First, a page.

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Horse racing: Constitution still looking to stage a comeback

The big appearance at Churchill Downs for Grade I winner Constitution was supposed to come this past May. It was supposed to be his chance at smacking history in the face, to put an end to the trend that says a lack of 2-year-old form is something that can't be overcome in the first leg of the Triple Crown.

The list Constitution ultimately ended up on was the one of talented runners who had would-be starts in the Kentucky Derby shelved due to injury. While it won't make up for the what-might-have-been thoughts that rattle in his connections' minds, the son of Tapit is getting his chance at a Grade I outing at the Louisville track this Friday as part of the field of nine that were entered for the $500,000, 11⁄8-miles Clark Handicap.

Sixteen days after WinStar Farm and Twin Creeks Racing's Constitution captured the Grade I Florida Derby on March 29 to remain unbeaten in three starts at that point, trainer Todd Pletcher discovered a hairline fracture in the colt's front right cannon bone, a blow the six-time Eclipse Award winner termed "one of the biggest disappointments of my career."

As much as it burned to sideline a horse who had gone from maiden winner in January to potential Kentucky Derby favorite in under three months, the ongoing strength of this year's 3-year-old class — particularly horses like Belmont Stakes hero Tonalist and Grade I winner Wicked Strong whom Constitution had previously beaten — fueled hope that he would pick up where he left off once healed.

The comeback race didn't go quite so smoothly. In his first outing since his Florida Derby triumph, Constitution suffered his first career loss when he finished fourth to fellow Clark entrant Easter Gift in a 11⁄16-miles allowance race at Belmont Park on Oct. 12.

Much as they did when the colt suffered his injury, his connections absorbed the initial sting of the moment and then saw signs of a brighter future ahead.

"Anytime you run the first time off the layoff there is a bit of a risk," WinStar Farm president Elliott Walden said of Constitution's most recent start. "I don't think it helped that he stumbled at the gate and got kind of teed up when he jumped up and had horses on either sides of him going down the backside.

"We were very disappointed immediately after the race but in hindsight when you look back on it, we feel like he's moved forward, he's trained extremely well. And (that race) did what we wanted it to do, it got him fit. Two days after the race I felt a whole lot better about it than I did immediately after."

Putting Constitution back into top level company off that comeback outing may seem like tough waters, but the 3-year-old actually stands as the only Grade I winner in a Clark field that also features multiple graded winner Departing, the tepid 3-to-1 pick on the morning line, hard-knocking Prayer for Relief and Grade II Fayette Stakes winner Pick of the Litter.

Sharing the 7-to-2 second choice line in the Clark along with Constitution is another sophomore coming back from a denied Kentucky Derby bid. Grade II Rebel Stakes winner Hoppertunity, who was scratched from the Derby two days before the race with an injured left front foot, returned to the races in a seven-furlong allowance test at Santa Anita Park Oct. 29, finishing a fast-closing second.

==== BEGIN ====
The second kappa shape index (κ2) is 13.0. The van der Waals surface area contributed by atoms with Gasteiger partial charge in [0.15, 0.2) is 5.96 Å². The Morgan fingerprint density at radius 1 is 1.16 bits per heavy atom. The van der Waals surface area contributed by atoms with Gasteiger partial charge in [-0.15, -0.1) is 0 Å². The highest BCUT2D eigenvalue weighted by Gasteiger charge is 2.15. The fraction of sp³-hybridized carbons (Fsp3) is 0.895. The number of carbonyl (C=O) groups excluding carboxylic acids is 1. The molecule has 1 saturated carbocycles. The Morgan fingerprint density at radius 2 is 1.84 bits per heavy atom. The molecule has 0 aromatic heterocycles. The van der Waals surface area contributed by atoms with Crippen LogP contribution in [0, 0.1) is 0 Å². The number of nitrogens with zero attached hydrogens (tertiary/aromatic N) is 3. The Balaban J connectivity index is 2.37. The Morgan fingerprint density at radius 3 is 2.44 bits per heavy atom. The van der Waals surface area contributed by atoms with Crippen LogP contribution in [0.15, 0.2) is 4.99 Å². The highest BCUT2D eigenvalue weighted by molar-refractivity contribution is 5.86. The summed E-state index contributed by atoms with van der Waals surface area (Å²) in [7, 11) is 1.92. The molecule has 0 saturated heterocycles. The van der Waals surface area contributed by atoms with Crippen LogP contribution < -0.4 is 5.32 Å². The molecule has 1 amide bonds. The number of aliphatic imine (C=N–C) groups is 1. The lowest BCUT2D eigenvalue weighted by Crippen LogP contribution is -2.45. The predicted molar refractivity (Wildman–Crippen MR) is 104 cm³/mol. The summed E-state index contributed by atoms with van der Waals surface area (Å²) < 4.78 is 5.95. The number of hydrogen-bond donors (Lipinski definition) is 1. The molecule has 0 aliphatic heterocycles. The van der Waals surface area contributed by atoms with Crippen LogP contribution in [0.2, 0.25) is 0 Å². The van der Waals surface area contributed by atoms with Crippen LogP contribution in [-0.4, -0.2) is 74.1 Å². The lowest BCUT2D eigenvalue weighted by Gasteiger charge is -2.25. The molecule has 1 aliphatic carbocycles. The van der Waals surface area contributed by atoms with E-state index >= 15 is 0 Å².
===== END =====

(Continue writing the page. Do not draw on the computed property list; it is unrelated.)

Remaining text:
"He likes this track. He trained well over it," trainer Bob Baffert said of Hoppertunity. "He's ready."

Hoppertunity has shown he can rate just about anywhere he is asked and come with a strong finish. Though Constitution won the Florida Derby from just off the pace, he scored his prior allowance win in front-running fashion and could find himself alone on the lead in a Clark field that, on paper, is absent of much early speed.

"Look, you take what comes in this game. We didn't get to make the Derby, but if he were to win a Grade I this weekend, we'd be extremely pleased," Walden said. "It was a disappointment (missing the Derby), but if he comes back and has a great 4-year-old year, sometimes things work out for the right reasons."

Fall City upset

Frivolous grabbed the lead at the head of the stretch and turned back late challenges by 4-5 favorite Don't Tell Sophia, Molly Morgan and Flashy American to spring a 19-1 upset in the $222,600, Grade II Falls City Handicap — the traditional Thanksgiving Day feature at Churchill Downs.

Frivolous, trained by owner G. Watts Humphrey Jr.'s daughter Vicki Oliver, ran 11⁄8 miles on a "fast" main track in 1:51.24 with jockey Jon Court aboard.

In doing so, the 4-year-old homebred collected her first stakes win and a $133,872 first prize that pushed her career earnings to $333,498 from a record of 3-3-3 in 17 starts.

Frivolous, an Empire Maker filly out of the Belong to Me mare Sixty Rocketts, raced in the clear just behind pacesetter Teen Pauline, who led the field of eight fillies and mares through ordinary fractions of :25.00, :49.11 and 1:13.47 before folding on the final turn.

Frivolous shot to the front at the top of the stretch and never relented to win by a half-length.

"At the head of the stretch, she wanted to go," Court said. "I called on her to put a little cushion between me and the field. I knew Don't Tell Sophia would come flying at the end so I wanted to get out there where I was in a comfortable spot and keep my lane and hopefully fend her off, which she proved to do."

Frivolous paid $40.80, $14.20 and $6.80.

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